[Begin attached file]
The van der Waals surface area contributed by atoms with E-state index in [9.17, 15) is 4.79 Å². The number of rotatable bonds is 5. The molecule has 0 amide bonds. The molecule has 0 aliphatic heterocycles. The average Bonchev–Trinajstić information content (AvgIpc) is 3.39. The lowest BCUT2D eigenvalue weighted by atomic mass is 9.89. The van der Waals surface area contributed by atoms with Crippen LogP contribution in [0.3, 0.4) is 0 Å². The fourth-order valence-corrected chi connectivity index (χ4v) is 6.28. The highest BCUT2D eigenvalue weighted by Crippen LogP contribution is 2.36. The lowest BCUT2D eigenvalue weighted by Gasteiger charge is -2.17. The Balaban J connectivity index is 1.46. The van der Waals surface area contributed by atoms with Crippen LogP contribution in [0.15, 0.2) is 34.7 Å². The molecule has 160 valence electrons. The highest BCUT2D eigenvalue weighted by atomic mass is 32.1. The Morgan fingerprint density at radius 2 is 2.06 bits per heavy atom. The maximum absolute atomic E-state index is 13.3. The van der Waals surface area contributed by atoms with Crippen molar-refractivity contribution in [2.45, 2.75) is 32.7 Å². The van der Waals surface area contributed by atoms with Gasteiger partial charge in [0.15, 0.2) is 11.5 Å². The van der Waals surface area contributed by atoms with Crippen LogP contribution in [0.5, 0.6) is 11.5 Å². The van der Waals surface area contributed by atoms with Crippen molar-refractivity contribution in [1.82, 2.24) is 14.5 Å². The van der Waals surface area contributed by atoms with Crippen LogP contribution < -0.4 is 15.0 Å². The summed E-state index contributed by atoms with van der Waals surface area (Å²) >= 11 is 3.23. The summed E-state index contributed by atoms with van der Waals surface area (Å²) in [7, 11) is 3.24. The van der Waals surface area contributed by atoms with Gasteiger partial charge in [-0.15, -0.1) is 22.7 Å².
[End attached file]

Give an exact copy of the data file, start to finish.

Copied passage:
The van der Waals surface area contributed by atoms with E-state index in [9.17, 15) is 4.79 Å². The number of rotatable bonds is 5. The molecule has 0 amide bonds. The molecule has 0 aliphatic heterocycles. The average Bonchev–Trinajstić information content (AvgIpc) is 3.39. The lowest BCUT2D eigenvalue weighted by atomic mass is 9.89. The van der Waals surface area contributed by atoms with Crippen LogP contribution in [0.3, 0.4) is 0 Å². The fourth-order valence-corrected chi connectivity index (χ4v) is 6.28. The highest BCUT2D eigenvalue weighted by Crippen LogP contribution is 2.36. The lowest BCUT2D eigenvalue weighted by Gasteiger charge is -2.17. The Balaban J connectivity index is 1.46. The van der Waals surface area contributed by atoms with Crippen LogP contribution in [0.15, 0.2) is 34.7 Å². The molecule has 160 valence electrons. The highest BCUT2D eigenvalue weighted by atomic mass is 32.1. The Morgan fingerprint density at radius 2 is 2.06 bits per heavy atom. The maximum absolute atomic E-state index is 13.3. The van der Waals surface area contributed by atoms with Crippen molar-refractivity contribution in [2.45, 2.75) is 32.7 Å². The van der Waals surface area contributed by atoms with Gasteiger partial charge in [0.15, 0.2) is 11.5 Å². The van der Waals surface area contributed by atoms with Crippen LogP contribution in [0.5, 0.6) is 11.5 Å². The van der Waals surface area contributed by atoms with Crippen molar-refractivity contribution in [1.82, 2.24) is 14.5 Å². The van der Waals surface area contributed by atoms with Crippen LogP contribution < -0.4 is 15.0 Å². The summed E-state index contributed by atoms with van der Waals surface area (Å²) >= 11 is 3.23. The summed E-state index contributed by atoms with van der Waals surface area (Å²) in [7, 11) is 3.24. The van der Waals surface area contributed by atoms with Gasteiger partial charge in [-0.15, -0.1) is 22.7 Å².